It’s not very often a game comes along and gets everything right, especially from a small team especially at their first attempt at making a game. Okomotive’s Far: Lone Sails may not be perfect, but it gets everything damn near close. Read more about this great experience in our FAR: Lone Sails review!
FAR: Lone Sails Trailer
FAR: Lone Sails is a minimalist side-scrolling puzzle game that has to be experienced on PS4. This is usually the part in a review where I try to explain the plot and take some time to talk about the controls, but I am hesitant to do so because just about any detail of this game you do not experience for yourself is robbing you of some part of the overall enjoyment you will get. But I will say this: you play an ambiguous avatar reminiscent of the traveler from Journey. Rather than traveling on foot, you have access to a steampunk, tank/tractor… thing, which you use on your quest.
The game makes no effort to tell you what is happening on screen and leaves it to you to figure things out. The lack of hand-holding seems to be excellently executed here as there is an element of discovery when you finally figure out what each button on the vehicle does. The main crux of the gameplay is figuring out how to get your vehicle to move from point A to B. Though awkward at first the game begins to flow when you get into the grove of controlling your vehicle.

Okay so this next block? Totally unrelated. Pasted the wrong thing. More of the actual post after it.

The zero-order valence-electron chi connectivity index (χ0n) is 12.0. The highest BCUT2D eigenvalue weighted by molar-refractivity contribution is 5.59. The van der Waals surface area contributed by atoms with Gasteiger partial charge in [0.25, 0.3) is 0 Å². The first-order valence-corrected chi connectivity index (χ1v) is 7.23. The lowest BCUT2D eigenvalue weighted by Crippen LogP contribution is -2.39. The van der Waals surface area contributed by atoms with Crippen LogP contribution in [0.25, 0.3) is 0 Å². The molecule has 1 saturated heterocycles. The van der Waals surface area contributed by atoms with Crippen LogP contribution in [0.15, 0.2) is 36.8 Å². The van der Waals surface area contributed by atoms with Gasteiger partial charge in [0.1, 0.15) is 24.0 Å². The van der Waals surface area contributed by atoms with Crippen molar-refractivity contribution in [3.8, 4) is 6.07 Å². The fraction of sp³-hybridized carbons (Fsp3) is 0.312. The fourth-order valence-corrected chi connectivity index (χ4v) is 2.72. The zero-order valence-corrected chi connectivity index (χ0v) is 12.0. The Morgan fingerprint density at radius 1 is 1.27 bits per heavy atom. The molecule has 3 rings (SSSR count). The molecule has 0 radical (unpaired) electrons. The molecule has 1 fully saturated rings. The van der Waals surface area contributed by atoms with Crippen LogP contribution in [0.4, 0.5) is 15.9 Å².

The game is a testament to the idea that it is not always the destination but the journey that is the most important part. FAR is a beautiful game with a minimalist color pallet, but even the absence of color works in its favor. The backgrounds that you drive through seem distant and detached as you focus all of your attention on trying to get your vehicle to move, but during those fleeting instances where you get a chance to just enjoy your surroundings, they do not disappoint. The same can be said for the audio design and the soundtrack. Neither comes across as intrusive and eager for your attention but work perfectly to elevate the desired mood.
I mentioned earlier that the game has puzzle elements, and while most of the puzzles are minimalist and linear at times, but one or two of them did confuse me a little as things were not as clear as they could have been, so the solutions, though evident in retrospective, can be a little fiddly at times.
FAR: Lone Sails is short, but the 2-3 hours you need to complete this experience feels just right. Adding anything more would have felt like unnecessary filler, which is why I am a little torn with regards to the price. The game is excellent for what it is, but the price might feel a little bit steep for some gamers out there.
PSN Price: $14.99
This FAR: Lone Sails Reviewis based on a PlayStation 4 copy provided by Okomotive.